Staten Island ferry Barberi idled after accident injures dozens

NEW YORK (AP) — A Staten Island ferry that malfunctioned and smashed into a pier tossing passengers to the deck and hurting as many as 37 has been idled, while federal and local officials try to figure out what went wrong.

The Andrew J. Barberi that hit a pier at St. George Ferry Terminal on Saturday was the same ferry involved in a 2003 wreck that killed 11 people. The ship had a multimillion-dollar rehabilitation before it was put back in service.

Capt. James DeSimone, the ferry's chief operating officer, said it was unlikely the mechanical failure had anything to do with damage suffered by the vessel in 2003 and that the ship had passed all the necessary inspections.

"There's no relationship whatsoever," DeSimone said. "The two of them shouldn't be spoken of in the same breath."

According to the New York City Department of Transportation, the vessel passed annual inspections in 2009 and a quarterly inspection in April.

The Barberi was carrying 252 passengers and 18 crew when the accident happened about 9:20 a.m. Saturday. Service on the ferry line between Staten Island and Manhattan was restored by late morning, and the National Transportation Safety Board dispatched a team to investigate.

Gov. David Paterson arrived and also promised an investigation. He said it was important for him to be on site after the events of the past week raised tensions in New York City.

DOT Commissioner Janette Sadik-Khan said the ferry's throttle failed to engage as it prepared to dock, meaning the crew was unable to use the engines to apply reverse thrust and slow down. The approximately 3,000-ton, 310-foot-long ferry was moving at about 5 knots, or 5.8 miles per hour, when it hit.

NTSB spokesman Terry Williams said Saturday evening that routine drug and alcohol tests were conducted on crew members. The alcohol tests came back negative; the drug tests were still being evaluated.

"Throughout the next few days our experts will work on scene to gather the details of the accident," NTSB board member Robert Sumwalt said.

Sumwalt said investigators will do a 72-hour history of the crew and will also look at crew interaction, the vessel's navigation and propulsion systems, and its maintenance and inspection records.

"Our mission is to find out not just what happened but to find out why it happened so that we can make recommendations to prevent the type of recurrence in the future," Sumwalt said.

Sadik-Khan said the crew discovered the mechanical problem in time to alert passengers to brace for a hard landing and move back, although it was unclear how many heard or understood the warning. Capt. Donald Russell used a danger signal — multiple blasts on the ship's whistle — and shouted "Red!" to warn of an imminent emergency, DeSimone said.

Dwayne Forrest, 47, of Knoxville, Tenn., was sitting in the front with his wife, Sheila. He said he heard a warning, buzzers sound and then someone saying, "Red! Red! Red!" About 15 seconds later, the boat hit, he said.

"It was a hard jolt. ... Luckily we were sitting down," he said.

The Forrests were in New York City on vacation and were told they could get a better look at the Statue of Liberty if they rode the ferry.

Alex Gonzalez, 36, of the Bronx, said the ferry appeared to speed up, rather than slow, as it approached the dock. He said the impact threw a woman and child standing near him about 10 feet.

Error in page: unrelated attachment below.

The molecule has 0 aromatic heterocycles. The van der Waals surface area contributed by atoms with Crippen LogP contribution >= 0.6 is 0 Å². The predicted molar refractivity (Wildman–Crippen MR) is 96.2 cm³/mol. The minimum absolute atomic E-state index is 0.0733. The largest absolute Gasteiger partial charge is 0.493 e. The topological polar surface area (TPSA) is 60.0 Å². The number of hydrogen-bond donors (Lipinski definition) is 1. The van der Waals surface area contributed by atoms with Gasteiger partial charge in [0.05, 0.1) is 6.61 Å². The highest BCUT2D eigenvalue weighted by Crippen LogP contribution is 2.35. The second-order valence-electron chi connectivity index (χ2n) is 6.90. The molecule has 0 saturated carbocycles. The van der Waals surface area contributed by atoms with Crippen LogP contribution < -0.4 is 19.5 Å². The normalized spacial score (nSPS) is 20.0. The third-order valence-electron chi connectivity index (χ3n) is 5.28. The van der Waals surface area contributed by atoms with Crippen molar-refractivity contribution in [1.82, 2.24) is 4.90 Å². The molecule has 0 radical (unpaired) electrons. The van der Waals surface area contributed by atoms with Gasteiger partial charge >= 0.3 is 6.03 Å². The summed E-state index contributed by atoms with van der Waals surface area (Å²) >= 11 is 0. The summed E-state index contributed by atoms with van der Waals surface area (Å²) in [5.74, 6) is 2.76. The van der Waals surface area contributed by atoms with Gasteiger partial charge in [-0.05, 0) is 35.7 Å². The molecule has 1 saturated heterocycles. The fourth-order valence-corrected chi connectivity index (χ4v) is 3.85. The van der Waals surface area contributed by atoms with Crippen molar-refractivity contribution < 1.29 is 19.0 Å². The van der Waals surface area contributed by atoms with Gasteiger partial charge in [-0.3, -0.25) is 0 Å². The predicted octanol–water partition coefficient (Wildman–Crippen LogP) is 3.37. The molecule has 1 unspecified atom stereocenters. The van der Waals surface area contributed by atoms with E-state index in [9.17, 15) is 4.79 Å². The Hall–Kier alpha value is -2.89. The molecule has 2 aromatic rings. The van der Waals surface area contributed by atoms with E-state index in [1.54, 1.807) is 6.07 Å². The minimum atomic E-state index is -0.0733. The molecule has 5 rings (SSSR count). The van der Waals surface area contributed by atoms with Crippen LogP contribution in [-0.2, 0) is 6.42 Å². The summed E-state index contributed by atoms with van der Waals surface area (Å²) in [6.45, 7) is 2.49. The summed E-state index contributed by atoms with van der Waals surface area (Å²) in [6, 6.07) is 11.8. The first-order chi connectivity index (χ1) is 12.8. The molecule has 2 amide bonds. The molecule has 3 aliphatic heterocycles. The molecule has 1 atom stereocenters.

"It was the scariest thing of my life," he said.

Ferries landing at the terminal approach fairly quickly, then slow by putting the engines in reverse. The boat coasts into a U-shaped slip and workers extend large ramps that allow passengers to exit. Most passengers assemble at the front as the ferry arrives.

Coast Guard officials said the ferry suffered serious damage to its ramps and gouges in the decks above the waterline. Ramps on the pier were also damaged. The DOT described the damage to the vessel and terminal and slip as minor.

The ferry was dislodged from the dock at the terminal about five hours after the crash, with the help of a tugboat, and taken to another nearby pier area. The Coast Guard said the Barberi would be taken out of service.

Fire Department spokesman James Long said a total of 37 passengers were treated. He said 35 were taken to hospitals, but none had life-threatening injuries. Of those, 34 were treated and released and one remained hospitalized for further evaluation, Long said.

Two police officers providing ferry security were among the injured, officials said. No crew members were hurt. Russell, who has 15 years experience, has worked on the Barberi for five years and was promoted from assistant captain to captain in March, DeSimone said.

The Barberi accident in 2003 occurred when the pilot, suffering from extreme fatigue and on painkillers, passed out at the wheel and the boat hit the terminal in St. George at full speed.

The pilot pleaded guilty to negligent manslaughter and lying to investigators. He was sentenced to 18 months in prison. The city ferry director was sentenced to a year in prison after pleading guilty to negligent manslaughter and admitting he failed to implement or enforce a rule requiring two pilots during docking.

The Barberi has had other problems since being put into service in 1981, including corrosion and a roach infestation. On its maiden voyage, it suffered a temporary loss of engine power and drifted into some mud near Governor's Island.

On July 1, 2009, a different ferry lost power and slammed into a pier at the St. George terminal, causing more than a dozen minor injuries among passengers. That accident was blamed on the failure of a transformer, which regulates power to the main propulsion engine.


Associated Press writer David B. Caruso contributed to this report.